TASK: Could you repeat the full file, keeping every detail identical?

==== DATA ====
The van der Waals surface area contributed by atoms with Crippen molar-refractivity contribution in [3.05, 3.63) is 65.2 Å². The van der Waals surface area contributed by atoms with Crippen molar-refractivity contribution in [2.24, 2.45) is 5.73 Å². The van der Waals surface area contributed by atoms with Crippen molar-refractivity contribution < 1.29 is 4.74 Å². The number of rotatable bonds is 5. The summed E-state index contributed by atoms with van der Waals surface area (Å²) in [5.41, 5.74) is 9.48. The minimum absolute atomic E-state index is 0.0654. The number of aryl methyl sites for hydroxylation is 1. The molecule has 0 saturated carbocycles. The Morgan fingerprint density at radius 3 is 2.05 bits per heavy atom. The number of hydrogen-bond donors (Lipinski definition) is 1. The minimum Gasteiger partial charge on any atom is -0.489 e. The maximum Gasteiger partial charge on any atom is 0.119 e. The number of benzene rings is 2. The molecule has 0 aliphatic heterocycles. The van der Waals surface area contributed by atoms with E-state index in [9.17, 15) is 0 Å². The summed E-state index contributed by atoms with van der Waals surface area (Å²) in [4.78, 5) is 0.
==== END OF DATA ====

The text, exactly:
The van der Waals surface area contributed by atoms with Crippen molar-refractivity contribution in [3.05, 3.63) is 65.2 Å². The van der Waals surface area contributed by atoms with Crippen molar-refractivity contribution in [2.24, 2.45) is 5.73 Å². The van der Waals surface area contributed by atoms with Crippen molar-refractivity contribution < 1.29 is 4.74 Å². The number of rotatable bonds is 5. The summed E-state index contributed by atoms with van der Waals surface area (Å²) in [5.41, 5.74) is 9.48. The minimum absolute atomic E-state index is 0.0654. The number of aryl methyl sites for hydroxylation is 1. The molecule has 0 saturated carbocycles. The Morgan fingerprint density at radius 3 is 2.05 bits per heavy atom. The number of hydrogen-bond donors (Lipinski definition) is 1. The minimum Gasteiger partial charge on any atom is -0.489 e. The maximum Gasteiger partial charge on any atom is 0.119 e. The number of benzene rings is 2. The molecule has 0 aliphatic heterocycles. The van der Waals surface area contributed by atoms with E-state index in [9.17, 15) is 0 Å². The summed E-state index contributed by atoms with van der Waals surface area (Å²) in [4.78, 5) is 0.